This embedding is distinguished from the standard embedding by the well-known triple linking number called Massey number [Massey1968], for an elementary definition see [Skopenkov2017, 4.5 `Triple linking modulo 2' and 4.6 `Massey-Milnor and Sato-Levine numbers']. (Also, this embedding is not isotopic to the standard embedding because joining the three components with two tubes, i.e. `linked analogue' of embedded connected sum of the components [Skopenkov2016c], yields a non-trivial knot [Haefliger1962], cf. the Haefliger Trefoil knot [Skopenkov2016t].)
For this and other results of this section are parts of low-dimensional link theory and so were known well before given references.
Next we present an example of the non-injectivity of the linking coefficient, which shows that the dimension restriction is sharp in Theorem 4.1.
Example 5.2 (Whitehead link). There is a non-trivial embedding whose linking coefficient is trivial.
The (higher-dimensional) `Whitehead link' is obtained from the Borromean rings embedding by joining two components with a tube, i.e. by `linked analogue' of embedded connected sum of the components [Skopenkov2016c, 3, 4].
We have because by moving two of the three Borromean rings and self-intersecting them, we can drag the third ring apart (see details e.g. in [Skopenkov2006a]). For the Whitehead link is distinguished from the standard embedding by . This fact should be well-known, but I do not know a published proof except [Skopenkov2015a, the Whitehead link Lemma 2.14]. For the Whitehead link is distinguished from the standard embedding by more complicated invariants [Skopenkov2006a], [Haefliger1962t, 3].
This example (in higher dimensions, i.e. for ) seems to have been discovered by Whitehead, in connection with Whitehead product.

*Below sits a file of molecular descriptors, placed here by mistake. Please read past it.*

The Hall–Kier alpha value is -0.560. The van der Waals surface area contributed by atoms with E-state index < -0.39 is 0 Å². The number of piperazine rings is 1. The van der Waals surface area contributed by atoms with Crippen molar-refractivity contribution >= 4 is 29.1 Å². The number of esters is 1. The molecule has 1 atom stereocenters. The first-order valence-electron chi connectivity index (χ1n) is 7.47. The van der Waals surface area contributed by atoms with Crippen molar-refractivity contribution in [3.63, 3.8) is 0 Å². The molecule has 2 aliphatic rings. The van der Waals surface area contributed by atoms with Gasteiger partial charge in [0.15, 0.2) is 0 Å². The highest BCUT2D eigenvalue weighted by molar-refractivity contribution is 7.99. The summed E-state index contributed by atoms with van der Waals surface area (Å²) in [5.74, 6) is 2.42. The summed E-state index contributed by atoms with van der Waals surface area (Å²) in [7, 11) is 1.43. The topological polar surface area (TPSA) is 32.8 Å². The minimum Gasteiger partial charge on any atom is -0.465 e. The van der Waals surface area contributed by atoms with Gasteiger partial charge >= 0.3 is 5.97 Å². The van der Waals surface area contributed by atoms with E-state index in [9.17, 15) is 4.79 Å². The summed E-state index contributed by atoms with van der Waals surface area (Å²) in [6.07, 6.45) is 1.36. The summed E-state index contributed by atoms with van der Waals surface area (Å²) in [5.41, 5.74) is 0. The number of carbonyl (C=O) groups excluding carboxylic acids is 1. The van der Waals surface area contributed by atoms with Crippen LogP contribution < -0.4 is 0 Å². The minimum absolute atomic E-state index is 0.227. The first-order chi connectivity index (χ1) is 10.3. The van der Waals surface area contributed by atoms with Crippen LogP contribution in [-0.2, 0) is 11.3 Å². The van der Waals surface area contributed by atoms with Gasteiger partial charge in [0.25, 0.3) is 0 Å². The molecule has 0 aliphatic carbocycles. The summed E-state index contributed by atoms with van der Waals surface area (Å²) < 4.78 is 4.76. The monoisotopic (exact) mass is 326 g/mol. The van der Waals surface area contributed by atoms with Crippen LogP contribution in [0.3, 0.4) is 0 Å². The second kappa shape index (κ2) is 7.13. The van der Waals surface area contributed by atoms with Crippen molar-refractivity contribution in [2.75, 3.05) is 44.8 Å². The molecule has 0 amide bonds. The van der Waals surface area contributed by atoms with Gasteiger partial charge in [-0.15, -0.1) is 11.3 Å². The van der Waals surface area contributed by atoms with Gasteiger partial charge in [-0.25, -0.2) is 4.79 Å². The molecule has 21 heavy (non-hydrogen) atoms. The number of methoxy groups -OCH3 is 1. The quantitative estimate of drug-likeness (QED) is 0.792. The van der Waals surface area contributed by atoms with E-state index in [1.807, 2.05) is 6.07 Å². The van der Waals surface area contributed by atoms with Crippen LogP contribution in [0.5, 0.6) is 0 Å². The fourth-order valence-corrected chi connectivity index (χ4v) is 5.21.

6 Reduction to unknotted components
Theorem 6.1. [Haefliger1966a] If , then
where is the subgroup of formed by links whose restrictions to the components are unknotted.
The isomorphism of Theorem 6.1 is the sum of the restriction and the unknotting homomorphisms
The restriction homomorphism is defined to be the sum of homomorphisms induced by the restrictions to components. The unknotting homomorphism is defined by taking embedded connected sums of components with knots representing the elements of inverse to the components, whose images are small and are close to the components. We have [Haefliger1966a, 2.4, 2.6 and 9.3], [Crowley&Ferry&Skopenkov2011, 1.5].
For some information on the groups see [Skopenkov2006, 3.3]. (See also foundational paper [Haefliger1966] on where this information is less complete and harder to find, and foundational paper [Levine1965] on different but related group.)
7 Classification in codimension 3
Remark 7.2. (a) The Haefliger Theorem 7.1 implies that for any we have an isomorphism
(b) When but , the map
is injective and its image is . See [Haefliger1962t, 6] for ; for specialists note that this also follows from (a) above and , where is the map from the EHP sequence.
(c) For the map in (b) above is not injective [Haefliger1962t, 6].
(d) For any , we have an isomorphism
which is the sum of 3 pairwise linking coefficients, 3 pairwise -invariants and Massey number. This follows from [Haefliger1962t, 6] and . We conjecture that this result holds also for .
Below in this subsection we assume that is an -tuple such that .
Definition 7.3 (The Haefliger link sequence). We define the following long sequence of abelian groups
In the above sequence -tuples are the same for different terms. Denote . For any and integer denote by the homomorphisms induced by the projection to the -component of the wedge. Denote . Denote .
Analogously to Definition 3.1 there is a canonical homotopy equivalence . The homotopy class of a push off of one component in the complement of the entire link gives then a map , see details in [Haefliger1966a, 1.4]. (This map is a generalization of linking coefficient.) Define .
Taking the Whitehead product with the class of the identity in defines a homomorphism . Define .
The definition of the homomorphism is sketched in [Haefliger1966a, 1.5].
Theorem 7.4. (a) [Haefliger1966a, Theorem 1.3] The Haefliger link sequence is exact.
(b) [Crowley&Ferry&Skopenkov2011] The map is an isomorphism.
Part (b) follows because [Crowley&Ferry&Skopenkov2011, Lemma 1.3], and so the Haefliger link sequence after tensoring with the rational numbers splits into short exact sequences.
In [Crowley&Ferry&Skopenkov2011, 1.2, 1.3] one can find necessary and sufficient conditions on and when is finite, as well as an effective procedure for computing the rank of the group .